Its been a long time since I last wrote about Sharepoint – the platform for our Intranet; but now with the rest of the ongoing projects nearing completion – I’ve been able to return to this monster of a project.
So, lets go back to the start and show what the end goal was.
1. Intranet Portal – containing Departmental, Staff and Student Areas. Department areas would have staff and student storage as well as news, events, discussions, blogs and all the usual suspects
2. Booking System – does what is says on the tin, web system for booking rooms and resouces
3. Helpdesk System – does what is says on the tin, access to our existing online ICT helpdesk system
4. SSO (Single Sign On) – enter username and password once for all services, and transparently log in to all the others
Progress to date
Progress was good! The web based helpdesk (GLPI) was installed and has been in use for over a year now. Sharepoint was installed as a farm, and branded up with custom designed Academy theming. All the departmental and staff areas were added, and the supporting Active Directory groups put in place. The excellent Home Access Plus is being used successfully for bookings – and we work with the team to tweak the development.
Forefront TMG was installed to replace the out of date ISA 2006 software. This gave the SSO we wanted – but also presented a challenge. Externally – we wanted the logon dialog presented; but not internally. This actually started to become a bit of a barrier to adoption… and thats where this blog post picks up the story.
So, some of you may have seen this term “split dns” banded around before. Well – that is what you need here. In simple terms, split dns allows your dns server to respond and act as if it was authoritative for a domain other than the name of your Active Directory domain. Take the following example:
Domain Name: school.internal
External Name: school.authority.sch.uk
Now, your external access will likely come through an address such as webmail.school.authority.sch.uk or gateway.school.authority.sch.uk.
What you need to do is add the domain “school.authority.sch.uk” as a forward lookup on your dns server. Once we’ve created the zone, we can then add the hosts that we want to internally resolve. Any hosts that we don’t add to our own copy of the “school.authority.sch.uk” domain will have their requests sent out onto the upstream local authority/internet provider dns servers as normal. If you want to find out a bit more about this, and what it all really means – then there is a great write-up of it here http://www.isaserver.org/tutorials/y…split_dns.html.
Lets create a new dns zone for “school.authority.sch.uk”…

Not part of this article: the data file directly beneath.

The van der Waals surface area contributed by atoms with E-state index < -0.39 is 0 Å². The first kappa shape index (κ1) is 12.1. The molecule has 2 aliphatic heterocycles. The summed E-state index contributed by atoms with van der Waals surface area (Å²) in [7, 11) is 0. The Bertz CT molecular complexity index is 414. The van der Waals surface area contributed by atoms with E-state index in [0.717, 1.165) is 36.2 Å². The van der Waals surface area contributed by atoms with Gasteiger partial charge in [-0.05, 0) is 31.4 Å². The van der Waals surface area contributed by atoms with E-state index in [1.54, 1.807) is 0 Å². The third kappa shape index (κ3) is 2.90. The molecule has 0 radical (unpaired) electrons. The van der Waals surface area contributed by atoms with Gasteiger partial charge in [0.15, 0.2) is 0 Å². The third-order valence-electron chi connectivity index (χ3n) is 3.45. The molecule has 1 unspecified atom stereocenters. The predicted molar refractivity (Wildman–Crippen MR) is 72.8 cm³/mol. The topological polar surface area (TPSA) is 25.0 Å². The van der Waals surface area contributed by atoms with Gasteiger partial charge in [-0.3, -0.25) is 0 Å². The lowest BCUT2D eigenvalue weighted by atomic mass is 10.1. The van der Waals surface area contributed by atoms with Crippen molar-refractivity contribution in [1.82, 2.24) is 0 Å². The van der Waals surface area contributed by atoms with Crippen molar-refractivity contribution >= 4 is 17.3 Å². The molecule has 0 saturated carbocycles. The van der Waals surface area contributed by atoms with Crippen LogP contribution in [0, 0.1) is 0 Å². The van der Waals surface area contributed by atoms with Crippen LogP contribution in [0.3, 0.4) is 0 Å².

1. Load up the DNS administration snap in, and browse down through one of your dns servers followed by “Forward Lookup Zones”.
2. Right click on “Forward Lookup Zones” and choose new zone. This will start the wizard. Click Next.
3. We will be creating a “Primary” zone, so select this. Also, ensure that the “Store in AD” check box is selected. This will ensure that all AD DNS servers will respond to requests for the site. After clicking next, you should also select the option for all DNS servers in the domain for the same reason.
4. Next up, its time to enter the DNS name itself. If you are wanting your internal network to resolve webmail.school.authority.sch.uk; then the dns name is “school.authority.sch.uk”. Enter this here.
5. We all know about DNS security (don’t we?) – so the obvious choice on the next screen is “Secure transfers only” – back to how dns gets updated in step three. Only secure updates should ever be used on AD domains. Choose it, click next and then finish! That’s it… simples??
Well – yes, but at the moment – our split dns doesn’t actually do anything. We haven’t got any hosts in yet, so all requests still go out to our isp.
You will need to know the internal ip address of your host to publish at this point. For me – that was simple – its our ISA/TMG server. Why? Well, remember right at the top of this article…. all our services are published via our ISA/TMG box. Ensure at this point you also enter the name as used externally too (so this would be webmail or gateway in our example… nb, you don’t need to put the rest of the address in as that is the dns domain).
Internal SSO without logon dialogs
So, the last bit needs some changes on TMG. We need a new web listener, which will be waiting for incoming requests only from the internal network. This will need HTTP authentication not forms authentication (which our external network will be using) – this allows it to use the same details that TMG/ISA itself is using to recognising our clients already for things like proxy (if you are using it).
We than also need to change our existing rule so that it only listens on the external network. That’s not where it ends though – as we then need a load of new publishing rules for our services to match up to our listener.
That will be the subject of the next post – as will the playing with the three-headed dog that is Kerberos!
Also in the writing is my BETT preview post; and following that, some interesting interviews from BETT 2013 itself.